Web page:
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TeleCourse Raw Notes


Role of the Talent Agent
Patrick Herold
Feb. 10, 1998

Notes taken by Jillana Devine

Thanks Jillana!

Guest on the Teleclass was Patrick Herold of the Helen Merrill Agency, negotiated several contracts with Bruce on "The Lion King" when Bruce was at Disney. Represents designers, writers, choreographers (Paul Rudnick, Chris Durang, Christopher Ashley, etc.) Work spills over into TV and film, also reps designers Ming Cho Lee, etc., costume designer William Ivey Long, lighting designers Don Holder, Paul Gallo.

Helen Merrill Agency sometimes represents the play, but no longer the writer. This is because just about every agreement between author and agent has an irrevocable agency clause - Note: even if author leaves agency, play remains with the agency - Helen Merrill Agency represents many back catalogues.

Patrick: "Musical chairs" goes on between agents and clients, but projects remain constant. Ideally, an agency will sell stock and amateur rights to licensing houses such as Samuel French, then the relationship is passive. Practice varies from licensing house to licensing house. Sometimes a bidding war will start between say Samuel French and Dramatists Play Service. When author enters into contract with Dramatists, there is a commission sharing formula with the agent - agent gets distribution annually from Dramatists, based on earnings of authors combined with number of plays agent has in DPS catalogue. This is derived from DPS earnings - they retain 10% of all professional, 20% of amateur, licenses. Author keeps the rest. Samuel French more straightforward - they pay say $15,000 advance, which agent commissions from author. Agent and Samuel French split 25%-75% of commission.

Patrick feels advantages to selling play sooner - reduces agentís workload. Agents usually like to license themselves because they make more, they retain the 10% and 20% on licenses they negotiate. If sold to Dramatists or Samuel French, agentís income would be from split commission with licensing house. So itís a matter of the agent getting 10% of authorís royalties or 25% of 10% of authorís royalties.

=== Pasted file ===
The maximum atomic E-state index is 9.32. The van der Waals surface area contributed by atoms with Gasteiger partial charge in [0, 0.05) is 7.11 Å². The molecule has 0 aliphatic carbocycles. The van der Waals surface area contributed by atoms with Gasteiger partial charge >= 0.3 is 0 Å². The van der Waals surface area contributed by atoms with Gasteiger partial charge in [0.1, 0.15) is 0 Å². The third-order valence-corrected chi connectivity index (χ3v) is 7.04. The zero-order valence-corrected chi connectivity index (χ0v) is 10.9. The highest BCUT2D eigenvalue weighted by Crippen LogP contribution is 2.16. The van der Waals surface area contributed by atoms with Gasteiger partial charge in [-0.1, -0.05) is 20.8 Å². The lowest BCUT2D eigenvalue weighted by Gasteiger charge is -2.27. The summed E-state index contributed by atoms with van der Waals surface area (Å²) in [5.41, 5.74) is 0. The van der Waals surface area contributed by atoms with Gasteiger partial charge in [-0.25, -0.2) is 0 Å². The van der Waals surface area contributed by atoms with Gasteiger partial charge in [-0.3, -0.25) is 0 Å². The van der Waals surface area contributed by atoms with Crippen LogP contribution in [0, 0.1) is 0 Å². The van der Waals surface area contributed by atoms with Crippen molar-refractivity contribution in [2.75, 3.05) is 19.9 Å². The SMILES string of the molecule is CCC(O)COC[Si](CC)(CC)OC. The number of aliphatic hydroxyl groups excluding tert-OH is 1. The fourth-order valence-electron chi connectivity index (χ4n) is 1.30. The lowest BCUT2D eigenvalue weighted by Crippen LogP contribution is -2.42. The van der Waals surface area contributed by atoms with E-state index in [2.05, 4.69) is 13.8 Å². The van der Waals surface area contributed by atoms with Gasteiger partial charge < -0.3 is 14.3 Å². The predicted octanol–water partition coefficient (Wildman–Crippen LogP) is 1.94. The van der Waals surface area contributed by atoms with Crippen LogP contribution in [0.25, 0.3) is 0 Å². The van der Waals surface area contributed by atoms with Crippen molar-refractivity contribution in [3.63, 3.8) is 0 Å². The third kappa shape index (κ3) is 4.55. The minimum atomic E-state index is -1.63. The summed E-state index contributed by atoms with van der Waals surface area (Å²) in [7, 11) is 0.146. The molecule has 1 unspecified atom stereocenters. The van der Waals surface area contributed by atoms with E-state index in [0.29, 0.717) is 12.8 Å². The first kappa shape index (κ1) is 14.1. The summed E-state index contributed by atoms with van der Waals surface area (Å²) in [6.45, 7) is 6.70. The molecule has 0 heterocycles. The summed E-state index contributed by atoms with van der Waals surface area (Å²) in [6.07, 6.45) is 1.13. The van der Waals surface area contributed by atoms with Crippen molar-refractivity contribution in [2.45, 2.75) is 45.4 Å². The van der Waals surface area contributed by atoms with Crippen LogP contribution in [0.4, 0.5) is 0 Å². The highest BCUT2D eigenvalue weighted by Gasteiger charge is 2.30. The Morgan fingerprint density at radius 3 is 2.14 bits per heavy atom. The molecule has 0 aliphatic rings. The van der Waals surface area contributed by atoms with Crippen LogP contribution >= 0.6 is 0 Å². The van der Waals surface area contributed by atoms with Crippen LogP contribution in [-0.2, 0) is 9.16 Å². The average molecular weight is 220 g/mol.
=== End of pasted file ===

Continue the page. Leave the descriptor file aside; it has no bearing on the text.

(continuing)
Bruce - Might an author or producer not want an agency to license the work themselves? If producer gets 40% of subsidiary income - money gets split 60%- 40 % first, then therefore agent gets 10% of the 40% that goes to producer. Therefore, agency clause establishes that producer gets 20% of 90%, not 20% of 100%, because agentís cut comes off the top. Therefore, producer then has an interest in how play is represented in the future.

Patrick says yes, producer has "a vested interest in making sure the life of the play is robust" - future productions, film, CD Rom, etc.

Bruce: Producerís interest may not be in having the agent license the play itself. (Too small). What if producer says OK to agency clause if agency will license the play to a house within a year of closing of the original production?

Patrick would not accept that, these decisions are between him and his client.

Bruce argues that that since producer is 40% participant, agent significantly represents producerís interest, and so producer has right to make sure its interest is properly marketed.

Patrick - If a non-profit theater produces a play, producer gets .5%-1.5% of weekly box office of future commercial productions, plus 5-15% or 20% of subsidiary income. Producer of off Broadway commercial play, depending # of performances, can earn anywhere from 10% to 40% of subsidiary rights. On Broadway, 50% of stock and amateur. Patrick sees all as having the same interest, but there is an issue here - "whatís good for agent or playwright may not be in producerís best interest - who should control terms of the game. Writerís interest is paramount to agent because he advocates for playwright. You have to also know where you stand and what leverage you have - if Dodgers or Disney proposed Bruceís idea, agent would have to take into consideration. If Dodger were tied with MTI and as a pre-condition MTI gets first look, say, that would be a different story. If producer wants to license TV or film the question is does producer have relationship with film and TV?

It is still authorís final decision that property goes to say French. Patrick says he has offers for one clientís play from Dramatists Play Service and Samuel French - if author does nothing, will offers go off the table? This author already has a play in DPS catalogue, so Patrick tells him if offers are the same, author really should keep oeuvre intact. Better than just going to the highest bidder - building a relationship.

** For more notes from this Teleclass please contact requests@julnet.com

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